One of the biggest upsets
in college football history .....
Holy Cross beats undefeated Boston College,
thereby canceling a B.C. celebration at the
Cocoanut Grove Night Club on the night it burned down
ON THIS DAY (November 18, 1942) ... In arguably one of the biggest upsets in college football history,
It was a colossal reversal of form and it wasnt encumbered by any fluke or any miscarriage of justice of any prank of fate. The young men from Worcester simply left the wreckage of the Boston College line all over Fenway Park. The Crusaders advanced like a forest fire all the day. They scored eight touchdowns, five by running and three by forward passing. Capt. Eddie Murphy converted seven of the eight gift points, and led his team as few Holy Cross teams have ever been led.
It was one of those things you had to see for yourself to really believe. It was the rabbit turning to pursue the wolf. Veterans of the bleak midfield press box, on the lip of the ball park roof, were stunned and at a loss to explain the 1-to-14 long shot turning with a snarl and tearing the favorite limb from limb. And the 55 points were bombed through and over a team that for eight games had led the nation in total defense, as well as offense and topped the Associated Press poll. It was a first-class job of house wrecking.
A sell out crowd of 41,300 saw Holy Cross completely obliterate any chance at all of the Eagles going to the Sugar or any other bowl by scoring in the first five minutes of play, piling up a 20-6 lead at halftime and quickly amend a fourth and fifth touchdown after intermission. They saw the Eagles, paced by the indomitable and more All-America than ever Mike Holovak, charge up and down the field only to stagger or stumble or fumble, or have the irrepressible John Bezemes intercept one of their passes. Holy Cross never let up from the time Bobby Sullivan, sophomore fullback, made a fourth-down plunge for two feet after five minutes of play, catapulting into the B.C. end zone for the first points of the day, until Andrew (Bubby) Natowich skittered seven yards on an in-and-out tackle play and the eighth touchdown midway through the last period. Between those times Holy Cross went berserk.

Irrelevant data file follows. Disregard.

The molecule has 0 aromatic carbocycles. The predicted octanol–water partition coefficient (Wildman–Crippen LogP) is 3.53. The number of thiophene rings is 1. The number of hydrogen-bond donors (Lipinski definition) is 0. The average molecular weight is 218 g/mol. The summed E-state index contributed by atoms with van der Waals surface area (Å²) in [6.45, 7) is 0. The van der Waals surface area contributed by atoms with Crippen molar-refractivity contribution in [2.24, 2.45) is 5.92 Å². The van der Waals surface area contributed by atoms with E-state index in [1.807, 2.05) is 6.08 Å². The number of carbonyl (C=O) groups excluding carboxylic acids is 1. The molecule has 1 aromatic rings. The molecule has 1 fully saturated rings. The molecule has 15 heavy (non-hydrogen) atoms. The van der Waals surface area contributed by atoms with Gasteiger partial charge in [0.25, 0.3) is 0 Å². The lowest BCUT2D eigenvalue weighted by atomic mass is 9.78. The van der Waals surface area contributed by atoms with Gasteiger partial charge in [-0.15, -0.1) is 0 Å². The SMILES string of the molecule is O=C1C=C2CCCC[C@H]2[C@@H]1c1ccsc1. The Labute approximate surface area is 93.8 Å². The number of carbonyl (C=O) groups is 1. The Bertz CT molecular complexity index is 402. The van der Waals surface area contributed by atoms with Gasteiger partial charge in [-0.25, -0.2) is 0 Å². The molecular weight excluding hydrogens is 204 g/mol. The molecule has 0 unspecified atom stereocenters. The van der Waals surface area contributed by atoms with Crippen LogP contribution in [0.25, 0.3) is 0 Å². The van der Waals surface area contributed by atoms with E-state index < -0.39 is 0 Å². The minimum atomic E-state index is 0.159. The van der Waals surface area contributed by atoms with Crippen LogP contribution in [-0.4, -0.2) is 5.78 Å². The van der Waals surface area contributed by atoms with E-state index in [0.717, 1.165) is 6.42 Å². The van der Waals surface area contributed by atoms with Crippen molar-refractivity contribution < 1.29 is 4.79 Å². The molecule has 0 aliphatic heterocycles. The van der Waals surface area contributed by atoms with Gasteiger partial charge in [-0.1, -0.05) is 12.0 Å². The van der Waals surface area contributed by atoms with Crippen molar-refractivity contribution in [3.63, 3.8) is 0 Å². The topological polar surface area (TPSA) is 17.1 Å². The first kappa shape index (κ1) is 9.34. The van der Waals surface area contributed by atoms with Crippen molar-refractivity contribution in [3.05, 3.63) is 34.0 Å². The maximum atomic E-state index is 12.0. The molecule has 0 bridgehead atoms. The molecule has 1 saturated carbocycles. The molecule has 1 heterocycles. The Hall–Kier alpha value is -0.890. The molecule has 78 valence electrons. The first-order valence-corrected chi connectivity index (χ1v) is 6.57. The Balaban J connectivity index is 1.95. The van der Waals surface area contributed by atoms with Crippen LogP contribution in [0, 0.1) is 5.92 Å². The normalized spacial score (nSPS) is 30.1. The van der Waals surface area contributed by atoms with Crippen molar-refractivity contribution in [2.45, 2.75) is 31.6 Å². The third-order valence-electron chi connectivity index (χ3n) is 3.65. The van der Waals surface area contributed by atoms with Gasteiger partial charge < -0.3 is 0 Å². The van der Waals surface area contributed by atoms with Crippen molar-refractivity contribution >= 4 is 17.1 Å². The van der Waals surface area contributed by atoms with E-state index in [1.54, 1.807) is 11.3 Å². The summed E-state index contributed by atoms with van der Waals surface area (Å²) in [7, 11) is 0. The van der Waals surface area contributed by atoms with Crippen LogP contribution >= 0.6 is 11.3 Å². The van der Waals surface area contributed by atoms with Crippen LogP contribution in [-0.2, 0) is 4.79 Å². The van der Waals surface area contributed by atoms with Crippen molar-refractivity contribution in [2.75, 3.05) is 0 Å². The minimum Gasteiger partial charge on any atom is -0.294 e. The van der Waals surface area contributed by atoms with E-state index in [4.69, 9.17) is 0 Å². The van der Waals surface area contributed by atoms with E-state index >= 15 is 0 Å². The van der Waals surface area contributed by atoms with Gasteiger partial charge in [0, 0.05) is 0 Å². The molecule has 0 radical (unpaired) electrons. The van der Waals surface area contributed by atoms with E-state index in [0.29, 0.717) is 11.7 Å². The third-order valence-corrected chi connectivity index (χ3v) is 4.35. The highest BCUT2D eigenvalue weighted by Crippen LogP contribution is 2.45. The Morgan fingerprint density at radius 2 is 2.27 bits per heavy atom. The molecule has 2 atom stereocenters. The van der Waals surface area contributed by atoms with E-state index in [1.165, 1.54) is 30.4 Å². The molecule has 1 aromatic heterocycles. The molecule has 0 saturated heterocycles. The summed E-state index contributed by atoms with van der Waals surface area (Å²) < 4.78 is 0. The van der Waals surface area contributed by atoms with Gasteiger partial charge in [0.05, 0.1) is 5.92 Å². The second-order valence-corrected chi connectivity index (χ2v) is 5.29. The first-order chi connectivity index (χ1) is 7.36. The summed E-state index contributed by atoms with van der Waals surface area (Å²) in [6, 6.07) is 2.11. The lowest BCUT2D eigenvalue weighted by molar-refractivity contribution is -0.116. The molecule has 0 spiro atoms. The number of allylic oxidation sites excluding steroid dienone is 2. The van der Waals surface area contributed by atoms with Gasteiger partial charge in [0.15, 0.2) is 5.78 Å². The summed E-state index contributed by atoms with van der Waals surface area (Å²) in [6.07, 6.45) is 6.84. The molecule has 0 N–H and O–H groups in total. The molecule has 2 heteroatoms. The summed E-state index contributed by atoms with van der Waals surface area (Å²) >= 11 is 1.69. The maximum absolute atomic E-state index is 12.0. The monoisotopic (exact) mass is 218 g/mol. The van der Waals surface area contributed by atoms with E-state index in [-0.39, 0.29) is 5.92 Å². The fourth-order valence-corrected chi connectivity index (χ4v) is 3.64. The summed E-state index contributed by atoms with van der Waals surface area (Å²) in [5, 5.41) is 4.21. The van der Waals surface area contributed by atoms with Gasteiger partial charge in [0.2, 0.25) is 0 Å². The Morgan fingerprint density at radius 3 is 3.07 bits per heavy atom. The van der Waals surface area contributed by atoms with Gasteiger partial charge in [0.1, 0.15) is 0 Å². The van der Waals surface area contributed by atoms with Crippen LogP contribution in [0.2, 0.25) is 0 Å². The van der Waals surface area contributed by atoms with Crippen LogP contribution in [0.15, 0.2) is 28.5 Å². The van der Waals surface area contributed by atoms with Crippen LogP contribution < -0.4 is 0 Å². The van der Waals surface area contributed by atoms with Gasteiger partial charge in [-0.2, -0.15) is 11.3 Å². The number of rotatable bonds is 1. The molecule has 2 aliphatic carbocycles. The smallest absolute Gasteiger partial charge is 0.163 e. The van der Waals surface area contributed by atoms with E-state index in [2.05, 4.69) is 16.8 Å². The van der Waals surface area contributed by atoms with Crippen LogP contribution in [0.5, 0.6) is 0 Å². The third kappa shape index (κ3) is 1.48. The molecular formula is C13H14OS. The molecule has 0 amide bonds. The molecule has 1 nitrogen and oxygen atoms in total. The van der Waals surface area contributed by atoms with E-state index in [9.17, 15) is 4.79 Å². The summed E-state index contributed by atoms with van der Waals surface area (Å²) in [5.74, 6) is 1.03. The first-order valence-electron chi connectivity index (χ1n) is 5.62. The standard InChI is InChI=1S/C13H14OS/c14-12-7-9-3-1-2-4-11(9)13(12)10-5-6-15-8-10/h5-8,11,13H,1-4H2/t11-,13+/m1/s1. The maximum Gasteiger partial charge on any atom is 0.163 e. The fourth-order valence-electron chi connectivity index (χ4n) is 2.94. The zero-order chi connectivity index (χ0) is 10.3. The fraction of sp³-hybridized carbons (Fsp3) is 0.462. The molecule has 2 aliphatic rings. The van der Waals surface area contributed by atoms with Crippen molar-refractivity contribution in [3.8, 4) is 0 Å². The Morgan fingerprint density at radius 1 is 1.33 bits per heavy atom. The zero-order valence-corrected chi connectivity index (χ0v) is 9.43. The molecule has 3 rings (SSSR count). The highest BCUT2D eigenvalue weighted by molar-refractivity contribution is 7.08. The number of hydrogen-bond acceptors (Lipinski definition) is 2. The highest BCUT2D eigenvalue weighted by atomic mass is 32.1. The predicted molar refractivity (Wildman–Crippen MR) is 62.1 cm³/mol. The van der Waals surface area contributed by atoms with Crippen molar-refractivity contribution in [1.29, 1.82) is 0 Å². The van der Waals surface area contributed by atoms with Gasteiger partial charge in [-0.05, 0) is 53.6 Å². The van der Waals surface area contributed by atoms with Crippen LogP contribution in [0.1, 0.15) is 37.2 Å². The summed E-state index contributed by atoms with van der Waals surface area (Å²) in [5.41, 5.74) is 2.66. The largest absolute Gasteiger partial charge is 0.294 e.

They started the game with a 47 yard scoring march with Sullivan putting up the first score. After the kickoff, the Eagles operated smoothly and swept down the field for 65 yards, with Mickey Connolly hitting Don Currivan on a 22 yard scoring strike. Tom Alberghini kept the Crusaders in the lead by breaking through the line and blocking Connolly's extra point attempt. Then Holy Cross put together a devastating series of trap plays and marched 62 yards in eleven plays to make their lead 14-6, when Johnny Grigas tossed a pass deep in the end zone over Bob Mangene into Johnny Bezemes' arms.
B.C. came right back but lost Mickey Connolly, who hurt his shoulder trying to block the extra point conversion. Bill Boyce came in for the Eagles and lined a dandy down to Don Currivan down the alley, but Bezemes jumped out in front, grabbed the interception and ran it down to the B.C. 23-yard line. On the very first play, he hit Eddie Murphy with a touchdown score while the Eagles were still wondering what happened. The half ended with Holy Cross holding on to a 20-6 lead.